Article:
In the north of Portugal there's a lot more than just Porto. The Alto Douro wine region is strewn with beautiful farms, from large modernised properties at EUR 500,000 or so to renovation properties at just EUR 40-70,000. You can even buy a vineyard, or a farm complex that will allow you to enter the thriving market for rural tourism. Or you could head to the cities of Guimaraes and Braga, which despite recent growth have prices about half what you'd pay in Porto.
On the Costa de Prata, prices are 30% lower than on the Algarve. You'll also find many towns and villages have a much more distinctively Portuguese feel, particularly inland; if you prefer local colour to golf clubs and Irish pubs head inland or to the smaller fishing villages. But there are also resort areas like Praia d'El Rey, if that's what you're interested in, and you'll still get that discount to the Algarve.
Golden Visa requirements are changed
The Golden Visa programme, which gives a residence permit for a EUR 350,000 investment in property, has now been tightened up to exclude Porto and Lisbon. Instead, it's focusing on the interior, on areas with low density population and on secondary cities. The Azores and Madeira are also included as potential investments.
If you invest in the right areas, or in renovation projects, you can even benefit from a lower required investment - EUR 280,000 instead of EUR 350,000. Rather than buying just one property, you might be able to purchase a small apartment building or a number of apartments or small townhouses to renovate. Alternatively, you could look for a larger property with agrotourism or rural tourism potential. Cycle touring, hiking, and even canoeing and white water rafting are all popular holiday sports in the interior.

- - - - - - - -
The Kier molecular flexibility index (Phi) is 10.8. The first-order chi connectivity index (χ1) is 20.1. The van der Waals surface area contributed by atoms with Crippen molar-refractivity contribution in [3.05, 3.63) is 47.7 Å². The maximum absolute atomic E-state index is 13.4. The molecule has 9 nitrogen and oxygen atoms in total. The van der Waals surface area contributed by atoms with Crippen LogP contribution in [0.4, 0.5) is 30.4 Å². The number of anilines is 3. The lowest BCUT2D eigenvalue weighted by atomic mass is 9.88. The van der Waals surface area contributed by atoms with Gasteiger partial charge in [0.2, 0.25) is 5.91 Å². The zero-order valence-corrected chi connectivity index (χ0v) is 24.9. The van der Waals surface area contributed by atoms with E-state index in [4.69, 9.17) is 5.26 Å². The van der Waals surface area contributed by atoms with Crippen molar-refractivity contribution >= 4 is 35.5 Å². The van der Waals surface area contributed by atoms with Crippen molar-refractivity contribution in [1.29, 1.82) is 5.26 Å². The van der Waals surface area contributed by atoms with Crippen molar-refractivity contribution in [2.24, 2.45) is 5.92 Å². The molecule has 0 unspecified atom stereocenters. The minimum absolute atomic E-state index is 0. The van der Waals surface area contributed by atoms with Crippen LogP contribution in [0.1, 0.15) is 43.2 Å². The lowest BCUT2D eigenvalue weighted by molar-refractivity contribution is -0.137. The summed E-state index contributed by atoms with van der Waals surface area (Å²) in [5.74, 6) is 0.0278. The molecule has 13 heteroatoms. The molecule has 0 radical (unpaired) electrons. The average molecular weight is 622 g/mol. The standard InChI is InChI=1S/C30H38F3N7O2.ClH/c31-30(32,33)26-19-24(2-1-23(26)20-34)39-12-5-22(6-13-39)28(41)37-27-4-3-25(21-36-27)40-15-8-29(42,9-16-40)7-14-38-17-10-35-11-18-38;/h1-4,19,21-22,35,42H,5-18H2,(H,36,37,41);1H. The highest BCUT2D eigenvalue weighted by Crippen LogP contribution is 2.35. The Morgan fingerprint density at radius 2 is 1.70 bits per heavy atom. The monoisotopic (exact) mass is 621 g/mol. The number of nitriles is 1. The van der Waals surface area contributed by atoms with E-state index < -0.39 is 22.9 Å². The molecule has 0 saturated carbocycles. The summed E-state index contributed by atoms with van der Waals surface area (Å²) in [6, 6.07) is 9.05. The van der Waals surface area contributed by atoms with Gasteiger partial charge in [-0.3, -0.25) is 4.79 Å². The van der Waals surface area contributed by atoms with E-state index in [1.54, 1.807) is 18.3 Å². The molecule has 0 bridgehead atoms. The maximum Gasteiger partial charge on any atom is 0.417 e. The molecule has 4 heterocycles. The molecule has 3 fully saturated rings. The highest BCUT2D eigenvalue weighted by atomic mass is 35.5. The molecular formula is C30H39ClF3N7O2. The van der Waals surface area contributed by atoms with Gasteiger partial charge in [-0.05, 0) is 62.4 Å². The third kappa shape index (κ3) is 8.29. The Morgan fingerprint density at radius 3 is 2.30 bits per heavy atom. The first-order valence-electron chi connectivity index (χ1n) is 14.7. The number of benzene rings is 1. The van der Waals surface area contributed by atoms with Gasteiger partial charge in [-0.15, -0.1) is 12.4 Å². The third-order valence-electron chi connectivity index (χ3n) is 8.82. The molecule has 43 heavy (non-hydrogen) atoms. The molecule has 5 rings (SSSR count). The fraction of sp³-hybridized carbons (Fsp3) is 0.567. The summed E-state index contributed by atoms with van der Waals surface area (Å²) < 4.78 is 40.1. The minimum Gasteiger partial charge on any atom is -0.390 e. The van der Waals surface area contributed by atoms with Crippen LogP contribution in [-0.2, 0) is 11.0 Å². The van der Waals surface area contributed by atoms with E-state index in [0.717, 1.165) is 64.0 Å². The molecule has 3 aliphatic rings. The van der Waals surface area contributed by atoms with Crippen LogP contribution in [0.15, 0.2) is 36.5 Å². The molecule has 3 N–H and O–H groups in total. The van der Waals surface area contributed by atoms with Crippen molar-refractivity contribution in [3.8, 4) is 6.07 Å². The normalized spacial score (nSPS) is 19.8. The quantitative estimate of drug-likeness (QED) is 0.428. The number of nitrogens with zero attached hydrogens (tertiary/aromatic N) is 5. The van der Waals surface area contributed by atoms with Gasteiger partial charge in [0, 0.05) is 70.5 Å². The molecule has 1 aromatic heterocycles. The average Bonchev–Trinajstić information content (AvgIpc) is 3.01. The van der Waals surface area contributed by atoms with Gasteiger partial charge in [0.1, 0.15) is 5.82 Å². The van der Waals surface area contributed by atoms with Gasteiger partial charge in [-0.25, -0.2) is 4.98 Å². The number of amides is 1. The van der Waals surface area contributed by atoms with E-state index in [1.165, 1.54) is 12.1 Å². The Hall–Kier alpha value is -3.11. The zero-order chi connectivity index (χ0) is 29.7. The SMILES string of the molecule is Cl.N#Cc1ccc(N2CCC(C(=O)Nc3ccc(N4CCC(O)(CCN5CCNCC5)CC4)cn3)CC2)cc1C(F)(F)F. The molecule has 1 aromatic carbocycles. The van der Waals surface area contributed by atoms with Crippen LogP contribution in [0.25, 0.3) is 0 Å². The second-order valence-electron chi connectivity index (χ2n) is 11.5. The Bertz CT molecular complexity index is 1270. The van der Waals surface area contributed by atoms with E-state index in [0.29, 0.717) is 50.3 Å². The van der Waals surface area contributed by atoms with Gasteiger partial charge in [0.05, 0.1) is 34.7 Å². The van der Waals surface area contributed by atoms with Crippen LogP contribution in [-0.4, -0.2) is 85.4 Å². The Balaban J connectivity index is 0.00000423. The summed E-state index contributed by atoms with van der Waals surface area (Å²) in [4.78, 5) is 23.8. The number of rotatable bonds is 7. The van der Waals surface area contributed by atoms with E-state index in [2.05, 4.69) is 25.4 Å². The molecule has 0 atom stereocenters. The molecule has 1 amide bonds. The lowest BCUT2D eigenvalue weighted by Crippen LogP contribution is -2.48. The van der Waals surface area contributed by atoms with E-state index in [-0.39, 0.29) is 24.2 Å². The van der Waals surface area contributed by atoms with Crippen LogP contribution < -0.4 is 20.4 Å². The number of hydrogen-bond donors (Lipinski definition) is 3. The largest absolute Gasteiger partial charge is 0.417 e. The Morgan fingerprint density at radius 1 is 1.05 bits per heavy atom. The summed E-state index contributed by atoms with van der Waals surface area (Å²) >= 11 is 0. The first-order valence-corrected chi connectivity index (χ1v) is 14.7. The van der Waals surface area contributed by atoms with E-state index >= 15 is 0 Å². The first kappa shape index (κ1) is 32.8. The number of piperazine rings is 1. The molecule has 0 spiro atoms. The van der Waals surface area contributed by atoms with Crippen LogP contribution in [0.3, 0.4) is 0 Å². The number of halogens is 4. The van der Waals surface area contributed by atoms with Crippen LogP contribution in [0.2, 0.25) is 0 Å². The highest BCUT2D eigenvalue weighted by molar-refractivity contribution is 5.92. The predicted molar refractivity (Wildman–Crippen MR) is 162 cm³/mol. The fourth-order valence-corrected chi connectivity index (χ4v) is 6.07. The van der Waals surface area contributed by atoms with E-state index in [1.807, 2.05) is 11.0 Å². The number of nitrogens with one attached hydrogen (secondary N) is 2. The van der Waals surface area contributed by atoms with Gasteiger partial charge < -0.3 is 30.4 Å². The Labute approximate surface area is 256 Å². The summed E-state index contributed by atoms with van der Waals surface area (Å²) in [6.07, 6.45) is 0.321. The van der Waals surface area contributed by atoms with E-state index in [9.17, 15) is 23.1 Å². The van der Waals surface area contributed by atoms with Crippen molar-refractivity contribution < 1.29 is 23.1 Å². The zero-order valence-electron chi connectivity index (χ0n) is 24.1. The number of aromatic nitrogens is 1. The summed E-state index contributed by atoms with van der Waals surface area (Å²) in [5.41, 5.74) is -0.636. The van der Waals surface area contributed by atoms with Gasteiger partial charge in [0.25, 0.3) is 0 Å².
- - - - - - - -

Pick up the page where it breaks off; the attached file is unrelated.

There are a few difficulties in your way, however. Many property websites, news sources and agents concentrate just on Lisbon, Porto and the Algarve. You're going to have to go a bit off the beaten track even if you fancy buying in Coimbra - a big university city with a thriving digital and healthcare tech sector. If you're buying in the Alto Douro it will be even less easy to get a good feel for prices and to find adequate information.
What we think about the future?
And while many Portuguese do speak excellent English, you might find that English-speaking agents aren't well represented in areas outside the capital, the Algarve, and Porto. Agents in rural areas will be more used to dealing with locals. But this is likely to change - as it has done, for instance, in France, where over the years agents who started up in the very popular Dordogne have now moved into the neighbouring, but less expensive areas of Charente-Maritime and Limousin.
Our bet is that the Alentejo will get an increased profile. The weather's delightful, the villages are as pretty as anything you'll see in Andalucia, and prices are still low. We're not sure whether it will be the Tuscany of the 2020s… but it will certainly increase its fan club.